One of the most groundbreaking photographic series in recent memory is Taryn Simon’s American Index of the Hidden and Unfamiliar, of 2007. An attempt to document subjects within the clandestine precincts of government agencies, private research institutions, and protected technological sites, American Index takes us on a macabre tour of inbred tigers, decomposing human bodies, hymenoplasty surgery, vials of HIV, and rotting contraband at JFK airport. While Simon’s project was ostensibly about the “privilege of access” (indeed, as much of the artist’s time was spent researching these secretive entities and petitioning for access as actually photographing), the result is a measured, chilling encounter with those levers of power we would not normally see nor perhaps even know about. In a sense, Simon’s project is the exact opposite of the singular news photograph: rather than a split-second of surface, shown out of context, Simon’s is a series of exposures of underlying causalities—the complicated and disturbing inner-workings of a world we too readily take on its face.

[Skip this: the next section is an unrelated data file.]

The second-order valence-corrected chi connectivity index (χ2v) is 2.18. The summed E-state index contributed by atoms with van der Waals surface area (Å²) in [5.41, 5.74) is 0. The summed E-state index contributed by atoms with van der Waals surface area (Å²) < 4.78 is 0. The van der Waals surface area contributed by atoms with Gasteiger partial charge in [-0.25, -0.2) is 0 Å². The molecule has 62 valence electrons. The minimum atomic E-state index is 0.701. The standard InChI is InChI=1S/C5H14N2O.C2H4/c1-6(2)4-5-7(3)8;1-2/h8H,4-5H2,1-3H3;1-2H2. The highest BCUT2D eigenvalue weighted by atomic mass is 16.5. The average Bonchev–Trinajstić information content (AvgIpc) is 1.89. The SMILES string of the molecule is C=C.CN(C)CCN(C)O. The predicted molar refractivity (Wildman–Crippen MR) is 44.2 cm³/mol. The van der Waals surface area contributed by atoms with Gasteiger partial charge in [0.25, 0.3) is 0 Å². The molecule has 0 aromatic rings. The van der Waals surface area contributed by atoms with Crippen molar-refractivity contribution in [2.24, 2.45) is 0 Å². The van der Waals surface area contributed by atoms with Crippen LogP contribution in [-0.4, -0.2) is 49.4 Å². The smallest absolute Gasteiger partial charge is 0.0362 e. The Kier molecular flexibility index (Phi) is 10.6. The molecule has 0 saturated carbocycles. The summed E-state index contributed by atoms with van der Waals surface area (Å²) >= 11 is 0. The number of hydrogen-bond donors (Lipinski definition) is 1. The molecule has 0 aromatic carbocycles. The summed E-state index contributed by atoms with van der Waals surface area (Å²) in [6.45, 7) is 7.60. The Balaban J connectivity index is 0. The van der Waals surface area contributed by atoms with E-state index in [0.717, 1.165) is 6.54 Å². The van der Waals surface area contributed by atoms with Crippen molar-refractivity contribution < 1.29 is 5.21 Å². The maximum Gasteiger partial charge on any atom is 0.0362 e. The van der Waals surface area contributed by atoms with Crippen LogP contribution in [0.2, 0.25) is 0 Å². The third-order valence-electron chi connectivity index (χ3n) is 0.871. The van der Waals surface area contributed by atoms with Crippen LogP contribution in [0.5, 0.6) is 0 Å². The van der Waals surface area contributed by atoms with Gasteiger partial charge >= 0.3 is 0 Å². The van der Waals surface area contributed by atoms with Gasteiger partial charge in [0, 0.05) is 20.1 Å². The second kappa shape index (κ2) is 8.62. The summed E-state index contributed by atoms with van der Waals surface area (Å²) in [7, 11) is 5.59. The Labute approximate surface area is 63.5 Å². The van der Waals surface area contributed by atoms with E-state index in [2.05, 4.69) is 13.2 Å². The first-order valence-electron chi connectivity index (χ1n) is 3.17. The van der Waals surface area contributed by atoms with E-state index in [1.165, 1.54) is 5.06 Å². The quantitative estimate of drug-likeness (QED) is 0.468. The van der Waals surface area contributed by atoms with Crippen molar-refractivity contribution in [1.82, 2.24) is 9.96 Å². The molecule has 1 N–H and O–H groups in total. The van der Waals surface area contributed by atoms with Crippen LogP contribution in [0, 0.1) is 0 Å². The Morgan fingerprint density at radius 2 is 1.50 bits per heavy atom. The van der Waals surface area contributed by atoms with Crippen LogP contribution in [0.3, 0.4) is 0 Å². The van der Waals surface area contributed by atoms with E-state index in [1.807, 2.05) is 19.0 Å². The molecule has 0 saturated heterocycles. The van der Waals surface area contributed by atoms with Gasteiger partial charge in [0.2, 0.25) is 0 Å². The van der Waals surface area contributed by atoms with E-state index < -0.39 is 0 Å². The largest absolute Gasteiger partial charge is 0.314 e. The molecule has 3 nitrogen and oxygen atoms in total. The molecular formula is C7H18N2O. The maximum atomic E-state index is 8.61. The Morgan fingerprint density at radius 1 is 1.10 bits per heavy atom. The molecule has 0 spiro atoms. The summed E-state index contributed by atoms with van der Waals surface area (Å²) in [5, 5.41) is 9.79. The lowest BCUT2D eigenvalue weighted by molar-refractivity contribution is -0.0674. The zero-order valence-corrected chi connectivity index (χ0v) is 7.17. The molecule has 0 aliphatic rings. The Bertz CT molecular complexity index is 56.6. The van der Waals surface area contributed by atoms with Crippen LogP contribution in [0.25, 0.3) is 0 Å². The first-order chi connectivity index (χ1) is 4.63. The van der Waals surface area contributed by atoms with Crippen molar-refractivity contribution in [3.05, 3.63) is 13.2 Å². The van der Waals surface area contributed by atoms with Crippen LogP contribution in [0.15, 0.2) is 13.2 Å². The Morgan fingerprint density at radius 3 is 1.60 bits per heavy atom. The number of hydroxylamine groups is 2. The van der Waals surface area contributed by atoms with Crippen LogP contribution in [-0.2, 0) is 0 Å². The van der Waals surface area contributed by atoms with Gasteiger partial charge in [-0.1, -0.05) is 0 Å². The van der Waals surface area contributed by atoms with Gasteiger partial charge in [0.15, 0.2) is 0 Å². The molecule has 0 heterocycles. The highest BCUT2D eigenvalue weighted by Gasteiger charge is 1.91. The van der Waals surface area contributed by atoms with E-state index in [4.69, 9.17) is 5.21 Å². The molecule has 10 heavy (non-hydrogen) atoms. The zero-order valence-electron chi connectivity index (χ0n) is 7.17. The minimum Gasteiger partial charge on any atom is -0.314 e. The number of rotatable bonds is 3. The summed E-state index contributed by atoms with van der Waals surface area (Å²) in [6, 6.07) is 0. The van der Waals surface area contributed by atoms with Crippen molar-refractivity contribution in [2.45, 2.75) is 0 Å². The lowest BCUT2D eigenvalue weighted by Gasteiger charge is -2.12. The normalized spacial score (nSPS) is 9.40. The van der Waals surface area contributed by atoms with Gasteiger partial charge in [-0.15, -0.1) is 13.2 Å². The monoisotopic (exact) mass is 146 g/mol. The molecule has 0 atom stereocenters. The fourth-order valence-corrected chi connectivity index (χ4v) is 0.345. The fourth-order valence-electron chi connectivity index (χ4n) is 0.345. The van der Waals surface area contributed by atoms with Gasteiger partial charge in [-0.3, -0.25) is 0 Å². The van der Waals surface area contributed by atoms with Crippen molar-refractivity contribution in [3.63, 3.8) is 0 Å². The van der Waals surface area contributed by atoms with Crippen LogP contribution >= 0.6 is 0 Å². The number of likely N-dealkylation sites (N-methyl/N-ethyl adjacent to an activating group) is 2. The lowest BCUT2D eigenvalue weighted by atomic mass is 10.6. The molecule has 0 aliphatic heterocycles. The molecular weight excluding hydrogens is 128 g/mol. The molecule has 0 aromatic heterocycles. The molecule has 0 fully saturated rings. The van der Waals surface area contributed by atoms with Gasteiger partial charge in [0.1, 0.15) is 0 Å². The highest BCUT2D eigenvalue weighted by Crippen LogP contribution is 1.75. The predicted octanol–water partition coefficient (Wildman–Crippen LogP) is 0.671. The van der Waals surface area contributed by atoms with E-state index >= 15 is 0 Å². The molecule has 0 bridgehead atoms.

No current artist working in photography visualizes hidden power better than Trevor Paglen. His various series attempting to picture the unseen—secretive government renditions, the deep-sea cable network comprising the internet, stealth military installations—are sometimes aided by high-powered telescopes and diagrammatic visual techniques. But the larger purpose of such innovation is to call attention to a singularly complex and ominous subject: the surveillance state. Like Simon, Paglen’s use of photography proposes a new kind of documentary, one that looks beyond the social—the human fallout of a given political circumstance—to the systemic machinations that result in a political circumstance. He looks not at the puppet but at the puppeteer. Not at the tortured, nor even the torturer, but at the system that deems torture necessary and something to keep quiet. Paglen’s style of documentary compares most succinctly—and quite literally—to reading the night sky: to reading the given data and seeing meaningful patterns. His effort is cumulative and encourages us as viewers to comprehend cumulatively—to understand our world through an expansive leap of making connections between images and information rather than simply consuming our daily media, as has become custom, as hors d’oeuvres.